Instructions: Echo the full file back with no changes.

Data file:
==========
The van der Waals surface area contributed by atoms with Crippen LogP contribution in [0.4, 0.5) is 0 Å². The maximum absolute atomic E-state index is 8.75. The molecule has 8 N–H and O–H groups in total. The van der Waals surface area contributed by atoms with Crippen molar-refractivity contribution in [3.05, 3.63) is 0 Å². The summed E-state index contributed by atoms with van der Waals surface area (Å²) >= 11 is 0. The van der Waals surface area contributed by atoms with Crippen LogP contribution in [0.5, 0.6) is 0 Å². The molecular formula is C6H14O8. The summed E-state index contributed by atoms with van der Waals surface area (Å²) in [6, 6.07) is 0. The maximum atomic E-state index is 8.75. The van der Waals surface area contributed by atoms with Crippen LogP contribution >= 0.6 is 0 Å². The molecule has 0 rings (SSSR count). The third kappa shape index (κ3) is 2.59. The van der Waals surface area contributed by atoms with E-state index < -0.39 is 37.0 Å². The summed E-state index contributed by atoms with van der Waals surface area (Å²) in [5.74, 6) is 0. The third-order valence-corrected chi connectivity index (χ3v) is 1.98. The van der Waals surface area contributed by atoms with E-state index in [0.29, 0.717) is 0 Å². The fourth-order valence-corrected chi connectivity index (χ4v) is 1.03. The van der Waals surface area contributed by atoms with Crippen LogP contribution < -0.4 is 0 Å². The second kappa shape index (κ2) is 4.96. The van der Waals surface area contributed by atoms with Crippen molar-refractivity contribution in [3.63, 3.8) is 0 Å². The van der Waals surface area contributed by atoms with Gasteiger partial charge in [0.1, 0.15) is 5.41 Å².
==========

The van der Waals surface area contributed by atoms with Crippen LogP contribution in [0.4, 0.5) is 0 Å². The maximum absolute atomic E-state index is 8.75. The molecule has 8 N–H and O–H groups in total. The van der Waals surface area contributed by atoms with Crippen molar-refractivity contribution in [3.05, 3.63) is 0 Å². The summed E-state index contributed by atoms with van der Waals surface area (Å²) >= 11 is 0. The van der Waals surface area contributed by atoms with Crippen LogP contribution in [0.5, 0.6) is 0 Å². The molecular formula is C6H14O8. The summed E-state index contributed by atoms with van der Waals surface area (Å²) in [6, 6.07) is 0. The maximum atomic E-state index is 8.75. The van der Waals surface area contributed by atoms with Crippen LogP contribution >= 0.6 is 0 Å². The molecule has 0 rings (SSSR count). The third kappa shape index (κ3) is 2.59. The van der Waals surface area contributed by atoms with E-state index < -0.39 is 37.0 Å². The summed E-state index contributed by atoms with van der Waals surface area (Å²) in [5.74, 6) is 0. The third-order valence-corrected chi connectivity index (χ3v) is 1.98. The van der Waals surface area contributed by atoms with E-state index in [0.29, 0.717) is 0 Å². The fourth-order valence-corrected chi connectivity index (χ4v) is 1.03. The van der Waals surface area contributed by atoms with Crippen LogP contribution < -0.4 is 0 Å². The second kappa shape index (κ2) is 4.96. The van der Waals surface area contributed by atoms with Crippen molar-refractivity contribution in [3.63, 3.8) is 0 Å². The van der Waals surface area contributed by atoms with Gasteiger partial charge in [0.1, 0.15) is 5.41 Å².